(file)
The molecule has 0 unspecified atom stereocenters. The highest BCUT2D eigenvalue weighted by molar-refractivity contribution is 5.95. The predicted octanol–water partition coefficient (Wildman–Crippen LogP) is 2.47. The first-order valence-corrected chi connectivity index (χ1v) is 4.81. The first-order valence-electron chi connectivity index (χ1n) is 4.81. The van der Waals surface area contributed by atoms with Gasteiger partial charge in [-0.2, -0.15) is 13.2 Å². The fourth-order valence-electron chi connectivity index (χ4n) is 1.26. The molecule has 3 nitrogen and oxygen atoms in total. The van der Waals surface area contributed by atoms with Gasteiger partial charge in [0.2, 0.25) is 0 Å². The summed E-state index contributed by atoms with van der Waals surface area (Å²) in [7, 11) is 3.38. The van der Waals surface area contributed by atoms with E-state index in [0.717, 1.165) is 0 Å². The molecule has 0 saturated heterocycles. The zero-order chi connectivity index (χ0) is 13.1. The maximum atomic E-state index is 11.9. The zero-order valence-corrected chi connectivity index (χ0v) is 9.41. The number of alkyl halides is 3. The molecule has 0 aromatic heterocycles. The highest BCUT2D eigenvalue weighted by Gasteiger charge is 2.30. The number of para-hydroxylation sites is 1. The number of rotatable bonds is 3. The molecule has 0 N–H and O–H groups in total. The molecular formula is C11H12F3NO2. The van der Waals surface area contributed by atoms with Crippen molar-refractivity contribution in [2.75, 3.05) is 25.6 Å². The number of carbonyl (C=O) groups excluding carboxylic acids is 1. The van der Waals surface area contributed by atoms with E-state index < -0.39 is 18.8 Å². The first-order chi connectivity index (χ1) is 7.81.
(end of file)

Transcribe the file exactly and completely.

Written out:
The molecule has 0 unspecified atom stereocenters. The highest BCUT2D eigenvalue weighted by molar-refractivity contribution is 5.95. The predicted octanol–water partition coefficient (Wildman–Crippen LogP) is 2.47. The first-order valence-corrected chi connectivity index (χ1v) is 4.81. The first-order valence-electron chi connectivity index (χ1n) is 4.81. The van der Waals surface area contributed by atoms with Gasteiger partial charge in [-0.2, -0.15) is 13.2 Å². The fourth-order valence-electron chi connectivity index (χ4n) is 1.26. The molecule has 3 nitrogen and oxygen atoms in total. The van der Waals surface area contributed by atoms with Gasteiger partial charge in [0.2, 0.25) is 0 Å². The summed E-state index contributed by atoms with van der Waals surface area (Å²) in [7, 11) is 3.38. The van der Waals surface area contributed by atoms with E-state index in [0.717, 1.165) is 0 Å². The molecule has 0 saturated heterocycles. The zero-order chi connectivity index (χ0) is 13.1. The maximum atomic E-state index is 11.9. The zero-order valence-corrected chi connectivity index (χ0v) is 9.41. The number of alkyl halides is 3. The molecule has 0 aromatic heterocycles. The highest BCUT2D eigenvalue weighted by Gasteiger charge is 2.30. The number of para-hydroxylation sites is 1. The number of rotatable bonds is 3. The molecule has 0 N–H and O–H groups in total. The molecular formula is C11H12F3NO2. The van der Waals surface area contributed by atoms with Crippen molar-refractivity contribution in [2.75, 3.05) is 25.6 Å². The number of carbonyl (C=O) groups excluding carboxylic acids is 1. The van der Waals surface area contributed by atoms with E-state index < -0.39 is 18.8 Å². The first-order chi connectivity index (χ1) is 7.81.